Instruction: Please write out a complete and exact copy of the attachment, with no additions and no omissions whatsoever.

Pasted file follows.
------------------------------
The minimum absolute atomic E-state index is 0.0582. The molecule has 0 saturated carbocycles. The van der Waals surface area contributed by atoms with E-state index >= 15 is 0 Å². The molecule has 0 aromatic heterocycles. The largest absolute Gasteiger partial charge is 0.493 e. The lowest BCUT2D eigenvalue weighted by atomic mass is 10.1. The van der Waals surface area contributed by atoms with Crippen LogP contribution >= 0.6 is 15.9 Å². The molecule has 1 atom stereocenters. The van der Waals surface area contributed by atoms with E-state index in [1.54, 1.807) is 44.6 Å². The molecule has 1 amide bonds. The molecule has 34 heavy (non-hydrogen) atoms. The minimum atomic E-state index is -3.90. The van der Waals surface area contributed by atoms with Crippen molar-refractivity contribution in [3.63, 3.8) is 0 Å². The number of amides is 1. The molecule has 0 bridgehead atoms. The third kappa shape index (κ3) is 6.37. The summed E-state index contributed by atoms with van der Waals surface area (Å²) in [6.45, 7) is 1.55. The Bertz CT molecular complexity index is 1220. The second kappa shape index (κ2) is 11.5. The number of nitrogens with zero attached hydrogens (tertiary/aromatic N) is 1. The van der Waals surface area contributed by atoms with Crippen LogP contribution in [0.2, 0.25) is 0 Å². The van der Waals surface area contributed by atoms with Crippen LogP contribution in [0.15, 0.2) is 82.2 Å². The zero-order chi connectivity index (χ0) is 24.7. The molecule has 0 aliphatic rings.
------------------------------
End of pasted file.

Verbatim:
The minimum absolute atomic E-state index is 0.0582. The molecule has 0 saturated carbocycles. The van der Waals surface area contributed by atoms with E-state index >= 15 is 0 Å². The molecule has 0 aromatic heterocycles. The largest absolute Gasteiger partial charge is 0.493 e. The lowest BCUT2D eigenvalue weighted by atomic mass is 10.1. The van der Waals surface area contributed by atoms with Crippen LogP contribution >= 0.6 is 15.9 Å². The molecule has 1 atom stereocenters. The van der Waals surface area contributed by atoms with E-state index in [1.54, 1.807) is 44.6 Å². The molecule has 1 amide bonds. The molecule has 34 heavy (non-hydrogen) atoms. The minimum atomic E-state index is -3.90. The van der Waals surface area contributed by atoms with Crippen molar-refractivity contribution in [3.63, 3.8) is 0 Å². The number of amides is 1. The molecule has 0 bridgehead atoms. The third kappa shape index (κ3) is 6.37. The summed E-state index contributed by atoms with van der Waals surface area (Å²) in [6.45, 7) is 1.55. The Bertz CT molecular complexity index is 1220. The second kappa shape index (κ2) is 11.5. The number of nitrogens with zero attached hydrogens (tertiary/aromatic N) is 1. The van der Waals surface area contributed by atoms with Crippen LogP contribution in [0.2, 0.25) is 0 Å². The van der Waals surface area contributed by atoms with Crippen LogP contribution in [0.15, 0.2) is 82.2 Å². The zero-order chi connectivity index (χ0) is 24.7. The molecule has 0 aliphatic rings.